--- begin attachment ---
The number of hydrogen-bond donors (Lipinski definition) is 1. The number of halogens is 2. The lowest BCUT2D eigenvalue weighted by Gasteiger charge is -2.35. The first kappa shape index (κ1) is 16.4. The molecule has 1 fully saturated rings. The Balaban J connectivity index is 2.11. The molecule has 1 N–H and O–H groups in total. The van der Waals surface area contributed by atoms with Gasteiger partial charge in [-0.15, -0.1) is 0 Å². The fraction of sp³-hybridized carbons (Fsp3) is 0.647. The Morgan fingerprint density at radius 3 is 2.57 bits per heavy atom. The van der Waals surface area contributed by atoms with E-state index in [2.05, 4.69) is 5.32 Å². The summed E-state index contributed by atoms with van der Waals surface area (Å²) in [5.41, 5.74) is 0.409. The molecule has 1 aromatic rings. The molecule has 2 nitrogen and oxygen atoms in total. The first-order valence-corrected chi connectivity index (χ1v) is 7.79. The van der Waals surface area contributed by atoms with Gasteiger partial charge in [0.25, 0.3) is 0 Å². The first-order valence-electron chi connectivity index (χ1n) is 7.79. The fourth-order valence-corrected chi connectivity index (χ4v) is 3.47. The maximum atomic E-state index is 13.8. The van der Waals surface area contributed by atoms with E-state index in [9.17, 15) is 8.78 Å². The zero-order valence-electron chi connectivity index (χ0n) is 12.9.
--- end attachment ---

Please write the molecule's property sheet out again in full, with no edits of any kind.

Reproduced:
The number of hydrogen-bond donors (Lipinski definition) is 1. The number of halogens is 2. The lowest BCUT2D eigenvalue weighted by Gasteiger charge is -2.35. The first kappa shape index (κ1) is 16.4. The molecule has 1 fully saturated rings. The Balaban J connectivity index is 2.11. The molecule has 1 N–H and O–H groups in total. The van der Waals surface area contributed by atoms with Gasteiger partial charge in [-0.15, -0.1) is 0 Å². The fraction of sp³-hybridized carbons (Fsp3) is 0.647. The Morgan fingerprint density at radius 3 is 2.57 bits per heavy atom. The van der Waals surface area contributed by atoms with E-state index in [2.05, 4.69) is 5.32 Å². The summed E-state index contributed by atoms with van der Waals surface area (Å²) in [5.41, 5.74) is 0.409. The molecule has 1 aromatic rings. The molecule has 2 nitrogen and oxygen atoms in total. The first-order valence-corrected chi connectivity index (χ1v) is 7.79. The van der Waals surface area contributed by atoms with Gasteiger partial charge in [0.25, 0.3) is 0 Å². The first-order valence-electron chi connectivity index (χ1n) is 7.79. The fourth-order valence-corrected chi connectivity index (χ4v) is 3.47. The maximum atomic E-state index is 13.8. The van der Waals surface area contributed by atoms with E-state index in [9.17, 15) is 8.78 Å². The zero-order valence-electron chi connectivity index (χ0n) is 12.9.